There has been some degree of government sponsorship and involvement in behavior-changing interventions across the region. Clearly, there is a need for many more innovative and evidence based initiatives in all countries to bring about widespread and sustainable outcomes. Furthermore, few existing interventions and initiatives on child marriage prevention have been well evaluated. Overall, there has only been limited investment in girls’ education, cash incentive programmes to educate girls, and in awarenessraising campaigns needed to educate the public on the negative economic, social and health costs linked to child marriage.

The overall purpose of the country briefs is to highlight the seriousness of the life threatening situation that girls often face on account of child marriages in nine Southern Asian countries1 , and to recommend ways in which policymakers can take renewed action as a means to preventing the practice. More specifically, the individual country briefs highlight the unique context, consequences and efforts made in each country to address child marriage. The evidence presented within is based on well-researched and sourced data and programme reviews, and has been used to draw inferences and make recommendations. Since many countries under review lack consistent and high quality evaluation data on programme effectiveness and impact, it is important to note that some of the recommendations that emerge in these advocacy documents are indicative of the direction in which policies should be pursued. Countries will have to build a stronger evidence base to inform effective programming. While there are some generic policy options applicable to most countries, available data has also suggested country specific options that have been mentioned wherever applicable. The purpose of these briefs is to highlight the issue, its consequences and to present possible actionable items for parliamentarians to share, discuss and consider with other government officials in their respective countries.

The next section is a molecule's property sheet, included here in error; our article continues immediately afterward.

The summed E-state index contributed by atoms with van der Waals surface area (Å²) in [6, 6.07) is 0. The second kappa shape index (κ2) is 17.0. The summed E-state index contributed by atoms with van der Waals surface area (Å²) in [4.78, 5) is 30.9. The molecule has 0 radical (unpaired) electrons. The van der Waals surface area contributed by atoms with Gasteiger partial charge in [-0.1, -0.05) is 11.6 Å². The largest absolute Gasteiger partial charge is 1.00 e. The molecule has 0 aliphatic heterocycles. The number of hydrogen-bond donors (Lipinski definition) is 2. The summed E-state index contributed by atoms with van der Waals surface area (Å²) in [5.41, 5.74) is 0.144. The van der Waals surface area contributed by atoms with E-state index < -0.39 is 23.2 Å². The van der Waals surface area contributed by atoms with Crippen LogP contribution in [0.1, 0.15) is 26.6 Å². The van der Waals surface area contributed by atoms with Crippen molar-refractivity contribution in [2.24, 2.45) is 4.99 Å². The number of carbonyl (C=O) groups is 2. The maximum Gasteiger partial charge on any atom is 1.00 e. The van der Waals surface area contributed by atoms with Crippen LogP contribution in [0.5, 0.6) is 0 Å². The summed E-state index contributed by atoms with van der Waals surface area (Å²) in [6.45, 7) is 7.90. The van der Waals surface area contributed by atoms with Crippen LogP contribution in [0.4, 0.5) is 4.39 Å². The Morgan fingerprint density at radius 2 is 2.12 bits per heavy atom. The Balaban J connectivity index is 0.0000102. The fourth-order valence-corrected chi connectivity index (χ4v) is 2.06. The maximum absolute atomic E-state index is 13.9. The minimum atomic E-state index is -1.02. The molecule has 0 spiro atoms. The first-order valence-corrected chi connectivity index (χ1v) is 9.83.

Some common themes that emerged include the need to strengthen laws on child marriage prevention and to ensure robust birth and marriage registration systems. Greater synergy and harmonization among various policies is also needed to ensure the development of an overall framework that supports the eradication of child marriage. In addition, numerous studies have concluded that education results in delayed marriage in Southern Asia. It also leads to improved income-generating opportunities for families because educated girls are much more likely to enter the labour market as women. Trends in the region show that drop-out rates for girls accelerate shortly after they reach puberty. Both primary and secondary education for girls in all Southern Asian countries should therefore be made mandatory by law. Engaging with religious leaders is essential. University students, community leaders, village elders and parents and members of local and national government should also participate in awareness trainings and workshops. Studies also suggest that child marriage might be reduced by addressing the financial motivations behind it for impoverished or indebted families. While untested in some countries, cash incentive programmes linked with education warrant further exploration and consideration.

More effective policies and programmes will not only help reduce child marriage prevalence; it will also help in the fight against poverty and increase the pace of development in Southern Asia. The nine individual policy briefs can help kick-start strategies for reducing the prevalence of child marriage, tailored to the unique context and needs of each country. This will pave the way for more just Southern Asian societies in which boys and girls enjoy equal rights, freedoms and opportunities to grow into productive and healthy adults.